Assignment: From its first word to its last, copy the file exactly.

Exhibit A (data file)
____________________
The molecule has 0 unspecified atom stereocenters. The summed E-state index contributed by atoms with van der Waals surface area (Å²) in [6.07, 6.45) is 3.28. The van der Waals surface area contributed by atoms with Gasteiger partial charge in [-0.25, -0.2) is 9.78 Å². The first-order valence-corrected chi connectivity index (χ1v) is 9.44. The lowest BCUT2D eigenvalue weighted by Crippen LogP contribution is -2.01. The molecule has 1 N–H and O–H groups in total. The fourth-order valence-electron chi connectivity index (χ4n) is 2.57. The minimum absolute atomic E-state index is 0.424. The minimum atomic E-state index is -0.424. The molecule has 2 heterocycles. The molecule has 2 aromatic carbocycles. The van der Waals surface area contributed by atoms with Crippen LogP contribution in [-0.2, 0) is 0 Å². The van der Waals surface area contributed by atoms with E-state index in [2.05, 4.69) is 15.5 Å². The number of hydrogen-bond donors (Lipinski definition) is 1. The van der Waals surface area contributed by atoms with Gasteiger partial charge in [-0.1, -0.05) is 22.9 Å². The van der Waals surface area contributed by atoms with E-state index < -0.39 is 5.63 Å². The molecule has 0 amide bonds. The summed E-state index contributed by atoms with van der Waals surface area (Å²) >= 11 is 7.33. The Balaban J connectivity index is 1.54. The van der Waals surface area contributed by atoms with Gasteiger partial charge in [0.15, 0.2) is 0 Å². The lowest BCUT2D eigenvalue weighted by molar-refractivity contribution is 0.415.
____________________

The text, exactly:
The molecule has 0 unspecified atom stereocenters. The summed E-state index contributed by atoms with van der Waals surface area (Å²) in [6.07, 6.45) is 3.28. The van der Waals surface area contributed by atoms with Gasteiger partial charge in [-0.25, -0.2) is 9.78 Å². The first-order valence-corrected chi connectivity index (χ1v) is 9.44. The lowest BCUT2D eigenvalue weighted by Crippen LogP contribution is -2.01. The molecule has 1 N–H and O–H groups in total. The fourth-order valence-electron chi connectivity index (χ4n) is 2.57. The minimum absolute atomic E-state index is 0.424. The minimum atomic E-state index is -0.424. The molecule has 2 heterocycles. The molecule has 2 aromatic carbocycles. The van der Waals surface area contributed by atoms with Crippen LogP contribution in [-0.2, 0) is 0 Å². The van der Waals surface area contributed by atoms with E-state index in [2.05, 4.69) is 15.5 Å². The number of hydrogen-bond donors (Lipinski definition) is 1. The van der Waals surface area contributed by atoms with Gasteiger partial charge in [-0.1, -0.05) is 22.9 Å². The van der Waals surface area contributed by atoms with E-state index < -0.39 is 5.63 Å². The molecule has 0 amide bonds. The summed E-state index contributed by atoms with van der Waals surface area (Å²) >= 11 is 7.33. The Balaban J connectivity index is 1.54. The van der Waals surface area contributed by atoms with Gasteiger partial charge in [0.15, 0.2) is 0 Å². The lowest BCUT2D eigenvalue weighted by molar-refractivity contribution is 0.415.